With 2014 winding down, crews and companies are getting ready for the New Year's Eve Ball Drop outside of the Electric Tower.
The ball is currently at Indigo Productions, where it will remain for about one and a half more weeks. The ball is four feet in diameter, but it has enough light power to dazzle the eyes of thousands on New Year's Eve.
Employees at Indigo Productions have been checking the 160 pound ball the last few days.
"We test all the lamps," explains Joseph Romanowski, the Manager at Indigo Productions. "We make sure none of them got broken, make sure the wiring is still intact. Check the rigging for when they fly the ball, and then pack it back up and take it downtown for the test drop."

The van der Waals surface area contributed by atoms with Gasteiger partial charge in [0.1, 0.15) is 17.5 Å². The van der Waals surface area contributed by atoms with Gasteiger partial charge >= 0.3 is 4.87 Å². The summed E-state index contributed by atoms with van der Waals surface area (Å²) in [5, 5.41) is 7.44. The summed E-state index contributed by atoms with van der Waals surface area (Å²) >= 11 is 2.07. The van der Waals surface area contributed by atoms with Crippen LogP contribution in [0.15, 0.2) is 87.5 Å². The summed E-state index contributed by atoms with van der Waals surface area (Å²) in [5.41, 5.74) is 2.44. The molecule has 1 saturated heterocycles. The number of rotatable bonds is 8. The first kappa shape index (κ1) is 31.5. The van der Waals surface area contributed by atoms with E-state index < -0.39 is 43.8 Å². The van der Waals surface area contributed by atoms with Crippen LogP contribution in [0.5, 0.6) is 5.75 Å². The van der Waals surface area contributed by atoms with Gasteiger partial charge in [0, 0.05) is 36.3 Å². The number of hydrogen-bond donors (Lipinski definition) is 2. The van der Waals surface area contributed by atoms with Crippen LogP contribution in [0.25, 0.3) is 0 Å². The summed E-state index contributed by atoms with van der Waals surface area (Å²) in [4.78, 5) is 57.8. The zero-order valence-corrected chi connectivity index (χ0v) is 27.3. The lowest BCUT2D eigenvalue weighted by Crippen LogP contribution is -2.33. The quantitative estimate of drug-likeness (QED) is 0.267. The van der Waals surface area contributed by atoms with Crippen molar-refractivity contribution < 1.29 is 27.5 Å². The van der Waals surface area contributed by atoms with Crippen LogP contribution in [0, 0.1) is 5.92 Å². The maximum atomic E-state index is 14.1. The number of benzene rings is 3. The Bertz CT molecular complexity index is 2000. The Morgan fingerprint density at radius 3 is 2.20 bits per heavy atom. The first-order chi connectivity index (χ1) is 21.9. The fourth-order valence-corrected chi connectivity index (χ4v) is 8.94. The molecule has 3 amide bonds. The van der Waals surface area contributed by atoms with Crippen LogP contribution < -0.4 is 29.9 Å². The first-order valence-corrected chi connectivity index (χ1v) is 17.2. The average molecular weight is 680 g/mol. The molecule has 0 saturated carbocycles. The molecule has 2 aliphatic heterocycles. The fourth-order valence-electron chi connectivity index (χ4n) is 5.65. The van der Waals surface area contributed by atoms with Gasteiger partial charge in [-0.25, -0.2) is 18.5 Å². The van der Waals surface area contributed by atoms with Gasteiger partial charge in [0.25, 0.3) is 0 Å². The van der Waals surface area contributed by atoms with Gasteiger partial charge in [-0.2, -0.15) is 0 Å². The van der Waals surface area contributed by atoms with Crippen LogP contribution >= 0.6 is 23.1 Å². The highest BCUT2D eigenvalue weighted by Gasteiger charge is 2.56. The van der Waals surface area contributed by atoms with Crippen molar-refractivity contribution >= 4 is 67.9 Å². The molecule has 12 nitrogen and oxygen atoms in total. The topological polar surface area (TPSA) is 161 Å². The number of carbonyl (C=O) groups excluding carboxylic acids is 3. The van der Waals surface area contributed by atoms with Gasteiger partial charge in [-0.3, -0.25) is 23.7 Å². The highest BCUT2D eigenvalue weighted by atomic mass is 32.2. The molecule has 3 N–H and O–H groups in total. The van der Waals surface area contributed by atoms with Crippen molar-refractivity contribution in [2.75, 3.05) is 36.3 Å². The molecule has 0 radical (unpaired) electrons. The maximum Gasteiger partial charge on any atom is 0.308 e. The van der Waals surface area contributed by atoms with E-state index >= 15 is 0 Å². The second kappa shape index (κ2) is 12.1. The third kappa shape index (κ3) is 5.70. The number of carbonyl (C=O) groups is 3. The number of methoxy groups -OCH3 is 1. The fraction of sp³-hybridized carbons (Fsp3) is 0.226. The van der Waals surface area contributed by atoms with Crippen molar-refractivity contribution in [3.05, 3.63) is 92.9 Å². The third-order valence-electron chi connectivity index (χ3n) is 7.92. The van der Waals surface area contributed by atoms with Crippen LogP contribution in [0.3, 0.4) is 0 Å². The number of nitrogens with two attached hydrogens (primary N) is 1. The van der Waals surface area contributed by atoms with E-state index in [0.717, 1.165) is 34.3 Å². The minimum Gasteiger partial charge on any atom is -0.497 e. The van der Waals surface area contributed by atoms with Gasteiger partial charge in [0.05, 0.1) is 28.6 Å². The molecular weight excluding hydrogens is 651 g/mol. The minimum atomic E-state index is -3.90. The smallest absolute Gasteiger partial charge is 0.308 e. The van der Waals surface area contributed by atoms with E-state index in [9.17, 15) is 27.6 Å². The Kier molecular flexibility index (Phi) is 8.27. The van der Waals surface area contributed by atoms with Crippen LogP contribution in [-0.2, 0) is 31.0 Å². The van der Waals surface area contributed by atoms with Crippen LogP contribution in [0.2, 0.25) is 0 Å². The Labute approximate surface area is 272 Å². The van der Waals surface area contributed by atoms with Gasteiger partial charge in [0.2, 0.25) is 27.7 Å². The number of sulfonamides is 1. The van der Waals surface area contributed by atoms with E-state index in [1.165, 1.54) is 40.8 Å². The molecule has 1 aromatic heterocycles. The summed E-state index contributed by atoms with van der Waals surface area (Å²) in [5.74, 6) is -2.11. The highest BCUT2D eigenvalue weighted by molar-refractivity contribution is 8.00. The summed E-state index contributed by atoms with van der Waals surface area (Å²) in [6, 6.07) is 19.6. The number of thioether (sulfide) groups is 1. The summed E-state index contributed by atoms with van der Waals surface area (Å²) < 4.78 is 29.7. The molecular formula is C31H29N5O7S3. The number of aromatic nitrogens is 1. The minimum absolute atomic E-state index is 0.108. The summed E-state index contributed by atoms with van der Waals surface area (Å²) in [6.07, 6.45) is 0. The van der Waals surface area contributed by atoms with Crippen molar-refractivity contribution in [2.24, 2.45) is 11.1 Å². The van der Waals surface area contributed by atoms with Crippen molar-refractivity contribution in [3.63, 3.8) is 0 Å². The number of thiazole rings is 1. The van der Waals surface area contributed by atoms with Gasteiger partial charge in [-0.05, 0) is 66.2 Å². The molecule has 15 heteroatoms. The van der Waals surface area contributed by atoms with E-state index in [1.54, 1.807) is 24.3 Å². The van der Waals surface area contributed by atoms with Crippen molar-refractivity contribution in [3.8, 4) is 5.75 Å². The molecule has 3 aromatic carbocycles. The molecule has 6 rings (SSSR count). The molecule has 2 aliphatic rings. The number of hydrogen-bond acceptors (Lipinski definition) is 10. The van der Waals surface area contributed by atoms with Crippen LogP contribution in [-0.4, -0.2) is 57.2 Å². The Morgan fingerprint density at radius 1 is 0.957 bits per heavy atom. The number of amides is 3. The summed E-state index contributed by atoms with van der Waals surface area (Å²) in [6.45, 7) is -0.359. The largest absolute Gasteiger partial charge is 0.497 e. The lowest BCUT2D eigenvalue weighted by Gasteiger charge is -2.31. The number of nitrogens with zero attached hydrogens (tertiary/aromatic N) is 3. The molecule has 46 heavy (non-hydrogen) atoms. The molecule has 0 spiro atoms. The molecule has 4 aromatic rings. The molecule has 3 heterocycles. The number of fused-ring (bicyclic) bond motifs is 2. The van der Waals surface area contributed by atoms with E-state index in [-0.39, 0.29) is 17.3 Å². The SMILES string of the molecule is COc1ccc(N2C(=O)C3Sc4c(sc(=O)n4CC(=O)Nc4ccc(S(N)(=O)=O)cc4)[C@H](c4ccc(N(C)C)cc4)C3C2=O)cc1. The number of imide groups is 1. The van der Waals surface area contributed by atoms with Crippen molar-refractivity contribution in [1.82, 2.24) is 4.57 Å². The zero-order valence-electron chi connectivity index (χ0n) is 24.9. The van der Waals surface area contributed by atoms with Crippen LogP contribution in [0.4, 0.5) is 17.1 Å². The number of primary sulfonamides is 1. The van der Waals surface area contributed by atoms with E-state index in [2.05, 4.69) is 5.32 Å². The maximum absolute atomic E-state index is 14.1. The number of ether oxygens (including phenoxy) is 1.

The test drop will take place shortly before New Year's Eve.
Romanowski explains the day of the ball drop, crews work from nine in the morning on December 31st to three in the morning on New Year's Day.
The actual ball drop at the Electric Tower is a huge task. The drop is not motorized. Eight people work together to make sure the ball hits the lowest level exactly when the clock strikes midnight.
"It takes eight people with a spotter on the ground, syncing the ball drop in New York City," explains Daniel Couch, the Director of Property Management at Iskalo Development. There will also be, "two people on the seventh floor manning the cables due to the wind down here in Buffalo, that way we keep the ball steady and straight."
There will also be people on top of the Electric Tower, coordinating with spotter and clocks.
An announcement on Thursday morning, emceed by 7 Eyewitness News anchor Joanna Pasceri, will focus on the upcoming New Year's Eve festivities.